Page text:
The US Civil War/Week 1: Wikis

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Up to date as of January 14, 2010

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"The Civil War" is the most common term in the United States for this conflict.
Template:Infobox Military Conflict
Template:Campaignbox American Civil War

The American Civil War (1861–1865) was a major war between the United States (the "Union") and eleven Southern states which declared that they had a right to secession and formed the Confederate States of America, led by President Jefferson Davis. The Union, led by President Abraham Lincoln and the Republican Party, which had opposed the expansion of slavery[1][2][3] into territories owned by the United States, rejected any right of secession. Fighting commenced on April 12 1861, when Confederate forces attacked a United States (federal) military installation at Fort Sumter in South Carolina, the first state to secede.

During the first year, the Union assumed control of the border states and established a naval blockade as both sides raised large armies. In 1862 large, bloody battles such as Shiloh and Antietam were fought, causing massive casualties unprecedented in U.S. military history largely as a result of incompatibility between new weapons and old battlefield tactics. In September 1862, Lincoln's Emancipation Proclamation made the freeing of slaves in the South a war goal and gave a higher moral cause to the war, despite opposition from northern Copperheads who tolerated secession and slavery. Emancipation reduced the likelihood of intervention from Britain and France on behalf of the Confederacy. In addition, the goal also allowed the Union to recruit African-Americans for reinforcements, a resource that the Confederacy did not dare exploit until it was too late. The border states and War Democrats reluctantly accepted emancipation as part of total war needed to save the Union. In the East, Confederate general Robert E. Lee assumed command of the Army of Northern Virginia and rolled up a series of victories over the Army of the Potomac, but his best general, Thomas Jonathan "Stonewall" Jackson, was killed at the Battle of Chancellorsville in May 1863. Lee's invasion of the North was repulsed at the Battle of Gettysburg in Pennsylvania in July 1863; he barely managed to escape back to Virginia. The Union Navy captured the port of New Orleans in 1862, and Ulysses S. Grant seized control of the Mississippi River by capturing Vicksburg, Mississippi in July 1863, thus splitting the Confederacy.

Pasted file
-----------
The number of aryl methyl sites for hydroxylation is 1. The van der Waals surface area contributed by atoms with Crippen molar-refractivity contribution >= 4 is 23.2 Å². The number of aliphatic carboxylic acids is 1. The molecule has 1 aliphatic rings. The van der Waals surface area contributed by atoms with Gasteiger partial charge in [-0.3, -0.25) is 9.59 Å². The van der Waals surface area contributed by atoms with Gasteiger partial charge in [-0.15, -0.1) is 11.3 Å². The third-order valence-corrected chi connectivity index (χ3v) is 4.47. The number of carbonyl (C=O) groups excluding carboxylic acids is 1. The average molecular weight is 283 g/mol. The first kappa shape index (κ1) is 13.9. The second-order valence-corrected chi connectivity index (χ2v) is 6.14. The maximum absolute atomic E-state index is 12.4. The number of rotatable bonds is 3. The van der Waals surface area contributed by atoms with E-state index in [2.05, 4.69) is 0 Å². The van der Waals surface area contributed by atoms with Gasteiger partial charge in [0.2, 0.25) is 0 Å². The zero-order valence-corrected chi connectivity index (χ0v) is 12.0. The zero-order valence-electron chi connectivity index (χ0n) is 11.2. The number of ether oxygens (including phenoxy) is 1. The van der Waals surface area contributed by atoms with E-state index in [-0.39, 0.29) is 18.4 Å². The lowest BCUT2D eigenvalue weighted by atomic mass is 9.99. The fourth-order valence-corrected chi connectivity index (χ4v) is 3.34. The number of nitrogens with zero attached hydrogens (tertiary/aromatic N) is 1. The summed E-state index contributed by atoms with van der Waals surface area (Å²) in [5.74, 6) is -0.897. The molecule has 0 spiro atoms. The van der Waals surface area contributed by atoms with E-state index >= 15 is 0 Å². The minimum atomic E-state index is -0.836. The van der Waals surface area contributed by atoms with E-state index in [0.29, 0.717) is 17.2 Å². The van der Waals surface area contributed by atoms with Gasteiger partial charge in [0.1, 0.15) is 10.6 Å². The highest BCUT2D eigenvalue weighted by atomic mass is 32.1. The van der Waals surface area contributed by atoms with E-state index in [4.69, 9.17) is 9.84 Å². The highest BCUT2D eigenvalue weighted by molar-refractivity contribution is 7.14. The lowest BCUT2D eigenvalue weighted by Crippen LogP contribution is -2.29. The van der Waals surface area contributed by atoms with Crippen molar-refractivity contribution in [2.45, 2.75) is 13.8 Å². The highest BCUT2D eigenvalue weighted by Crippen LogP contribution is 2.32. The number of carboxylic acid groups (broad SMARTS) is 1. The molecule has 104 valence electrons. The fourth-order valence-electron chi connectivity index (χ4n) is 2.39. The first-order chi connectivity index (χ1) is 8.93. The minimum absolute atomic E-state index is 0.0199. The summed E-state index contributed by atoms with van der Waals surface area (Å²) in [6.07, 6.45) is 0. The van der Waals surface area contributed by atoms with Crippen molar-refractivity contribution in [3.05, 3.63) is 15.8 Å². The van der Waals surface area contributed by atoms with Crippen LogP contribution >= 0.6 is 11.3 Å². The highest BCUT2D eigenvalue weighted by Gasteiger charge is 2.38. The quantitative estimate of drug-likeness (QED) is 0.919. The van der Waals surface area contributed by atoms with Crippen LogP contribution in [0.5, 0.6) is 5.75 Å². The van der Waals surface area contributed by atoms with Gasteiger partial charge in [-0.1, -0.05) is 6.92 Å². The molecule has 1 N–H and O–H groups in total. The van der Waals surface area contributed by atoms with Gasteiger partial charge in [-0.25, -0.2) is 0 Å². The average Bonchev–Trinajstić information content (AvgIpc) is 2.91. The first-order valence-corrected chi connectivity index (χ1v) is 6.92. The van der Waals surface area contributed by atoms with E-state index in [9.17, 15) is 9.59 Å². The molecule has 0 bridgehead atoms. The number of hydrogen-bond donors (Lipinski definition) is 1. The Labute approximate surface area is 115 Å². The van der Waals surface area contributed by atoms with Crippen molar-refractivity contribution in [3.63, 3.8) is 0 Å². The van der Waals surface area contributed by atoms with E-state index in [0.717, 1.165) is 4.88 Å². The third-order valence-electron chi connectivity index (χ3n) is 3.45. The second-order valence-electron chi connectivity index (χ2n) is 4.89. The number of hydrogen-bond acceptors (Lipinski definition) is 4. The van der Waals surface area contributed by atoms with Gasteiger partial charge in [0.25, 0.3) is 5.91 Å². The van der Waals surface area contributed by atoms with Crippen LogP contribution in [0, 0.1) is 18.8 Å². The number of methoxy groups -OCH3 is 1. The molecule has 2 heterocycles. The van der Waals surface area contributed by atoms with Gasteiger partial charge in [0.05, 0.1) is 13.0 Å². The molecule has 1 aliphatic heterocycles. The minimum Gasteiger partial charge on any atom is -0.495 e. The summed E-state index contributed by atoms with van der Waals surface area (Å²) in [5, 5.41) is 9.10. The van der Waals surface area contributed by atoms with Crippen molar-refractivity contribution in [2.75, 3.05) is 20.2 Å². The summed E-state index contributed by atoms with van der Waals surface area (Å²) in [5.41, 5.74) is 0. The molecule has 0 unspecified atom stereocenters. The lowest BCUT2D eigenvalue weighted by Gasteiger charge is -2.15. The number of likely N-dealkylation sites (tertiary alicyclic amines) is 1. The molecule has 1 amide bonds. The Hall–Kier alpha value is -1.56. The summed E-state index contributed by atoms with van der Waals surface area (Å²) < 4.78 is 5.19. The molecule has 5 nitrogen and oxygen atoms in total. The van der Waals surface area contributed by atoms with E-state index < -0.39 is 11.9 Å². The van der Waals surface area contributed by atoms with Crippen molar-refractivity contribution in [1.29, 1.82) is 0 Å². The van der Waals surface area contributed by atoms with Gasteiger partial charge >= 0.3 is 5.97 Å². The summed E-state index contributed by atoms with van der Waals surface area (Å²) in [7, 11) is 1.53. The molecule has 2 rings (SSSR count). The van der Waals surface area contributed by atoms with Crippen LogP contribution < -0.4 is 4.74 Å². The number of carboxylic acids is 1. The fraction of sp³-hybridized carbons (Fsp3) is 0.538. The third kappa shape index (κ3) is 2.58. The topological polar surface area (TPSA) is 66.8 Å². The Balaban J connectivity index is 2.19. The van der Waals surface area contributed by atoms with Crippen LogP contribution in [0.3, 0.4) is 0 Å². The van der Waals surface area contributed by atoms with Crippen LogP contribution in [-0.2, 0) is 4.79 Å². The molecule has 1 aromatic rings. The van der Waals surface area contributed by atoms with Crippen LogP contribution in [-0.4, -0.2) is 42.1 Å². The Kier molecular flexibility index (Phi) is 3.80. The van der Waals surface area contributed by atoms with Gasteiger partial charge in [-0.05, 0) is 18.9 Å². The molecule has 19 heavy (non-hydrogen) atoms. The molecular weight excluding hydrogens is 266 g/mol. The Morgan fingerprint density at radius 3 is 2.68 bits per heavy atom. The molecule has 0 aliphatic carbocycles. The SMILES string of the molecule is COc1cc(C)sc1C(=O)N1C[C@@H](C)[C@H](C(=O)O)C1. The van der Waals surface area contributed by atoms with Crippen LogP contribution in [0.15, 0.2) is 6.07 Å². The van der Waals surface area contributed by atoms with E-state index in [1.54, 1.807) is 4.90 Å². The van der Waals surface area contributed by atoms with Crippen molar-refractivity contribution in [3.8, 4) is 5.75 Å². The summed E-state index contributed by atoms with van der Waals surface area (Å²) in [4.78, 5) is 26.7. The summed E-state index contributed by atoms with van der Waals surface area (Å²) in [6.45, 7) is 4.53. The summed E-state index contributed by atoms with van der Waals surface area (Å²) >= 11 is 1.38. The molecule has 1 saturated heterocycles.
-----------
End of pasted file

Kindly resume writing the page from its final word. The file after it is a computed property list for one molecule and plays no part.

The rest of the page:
By 1864, long-term Union advantages in geography, manpower, industry, finance, political organization and transportation were overwhelming the Confederacy. Grant fought a number of bloody battles with Lee in Virginia in the summer of 1864. Lee's defensive tactics resulted in extremely high casualties for Grant's army, but Lee lost strategically overall as he could not replace his casualties and was forced to retreat into trenches around his capital, Richmond, Virginia. Meanwhile, General William Sherman, the leader of the Union Military Division of the Mississippi, captured Atlanta, Georgia during his March to the Sea, during which he destroyed a hundred-mile-wide swath of Georgia. In 1865, the Confederacy collapsed after Lee surrendered to Grant at Appomattox Court House; all slaves in the Confederacy were freed by the Emancipation Proclamation. Slaves in the border states and Union-controlled parts of the South were freed by state action or by the Thirteenth Amendment.